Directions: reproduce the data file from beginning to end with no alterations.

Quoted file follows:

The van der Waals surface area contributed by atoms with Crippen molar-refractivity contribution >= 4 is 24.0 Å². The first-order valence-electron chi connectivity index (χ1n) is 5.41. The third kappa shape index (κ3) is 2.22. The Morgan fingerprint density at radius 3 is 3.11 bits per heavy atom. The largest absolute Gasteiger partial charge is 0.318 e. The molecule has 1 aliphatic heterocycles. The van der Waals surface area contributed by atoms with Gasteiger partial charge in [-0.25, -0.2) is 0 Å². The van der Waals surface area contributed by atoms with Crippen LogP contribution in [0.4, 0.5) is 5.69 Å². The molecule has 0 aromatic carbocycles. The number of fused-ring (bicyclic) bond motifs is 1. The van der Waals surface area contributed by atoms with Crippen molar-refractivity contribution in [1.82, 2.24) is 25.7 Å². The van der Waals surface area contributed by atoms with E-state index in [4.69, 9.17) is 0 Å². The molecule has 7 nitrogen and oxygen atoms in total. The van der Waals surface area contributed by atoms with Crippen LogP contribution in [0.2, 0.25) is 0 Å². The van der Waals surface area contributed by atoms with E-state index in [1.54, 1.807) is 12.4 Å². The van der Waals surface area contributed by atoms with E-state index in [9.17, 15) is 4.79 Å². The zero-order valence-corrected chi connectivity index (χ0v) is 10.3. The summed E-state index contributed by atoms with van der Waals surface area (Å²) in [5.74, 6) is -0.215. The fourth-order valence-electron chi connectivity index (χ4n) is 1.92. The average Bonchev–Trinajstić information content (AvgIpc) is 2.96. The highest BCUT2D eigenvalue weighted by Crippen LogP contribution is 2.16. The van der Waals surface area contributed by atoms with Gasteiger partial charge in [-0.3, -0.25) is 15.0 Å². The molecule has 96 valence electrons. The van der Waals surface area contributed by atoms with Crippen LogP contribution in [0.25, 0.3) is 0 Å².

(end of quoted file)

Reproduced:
The van der Waals surface area contributed by atoms with Crippen molar-refractivity contribution >= 4 is 24.0 Å². The first-order valence-electron chi connectivity index (χ1n) is 5.41. The third kappa shape index (κ3) is 2.22. The Morgan fingerprint density at radius 3 is 3.11 bits per heavy atom. The largest absolute Gasteiger partial charge is 0.318 e. The molecule has 1 aliphatic heterocycles. The van der Waals surface area contributed by atoms with Gasteiger partial charge in [-0.25, -0.2) is 0 Å². The van der Waals surface area contributed by atoms with Crippen LogP contribution in [0.4, 0.5) is 5.69 Å². The molecule has 0 aromatic carbocycles. The number of fused-ring (bicyclic) bond motifs is 1. The van der Waals surface area contributed by atoms with Crippen molar-refractivity contribution in [1.82, 2.24) is 25.7 Å². The van der Waals surface area contributed by atoms with E-state index in [4.69, 9.17) is 0 Å². The molecule has 7 nitrogen and oxygen atoms in total. The van der Waals surface area contributed by atoms with Crippen LogP contribution in [0.2, 0.25) is 0 Å². The van der Waals surface area contributed by atoms with E-state index in [1.54, 1.807) is 12.4 Å². The van der Waals surface area contributed by atoms with E-state index in [9.17, 15) is 4.79 Å². The zero-order valence-corrected chi connectivity index (χ0v) is 10.3. The summed E-state index contributed by atoms with van der Waals surface area (Å²) in [5.74, 6) is -0.215. The fourth-order valence-electron chi connectivity index (χ4n) is 1.92. The average Bonchev–Trinajstić information content (AvgIpc) is 2.96. The highest BCUT2D eigenvalue weighted by Crippen LogP contribution is 2.16. The van der Waals surface area contributed by atoms with Gasteiger partial charge in [-0.3, -0.25) is 15.0 Å². The molecule has 96 valence electrons. The van der Waals surface area contributed by atoms with Crippen LogP contribution in [0.25, 0.3) is 0 Å².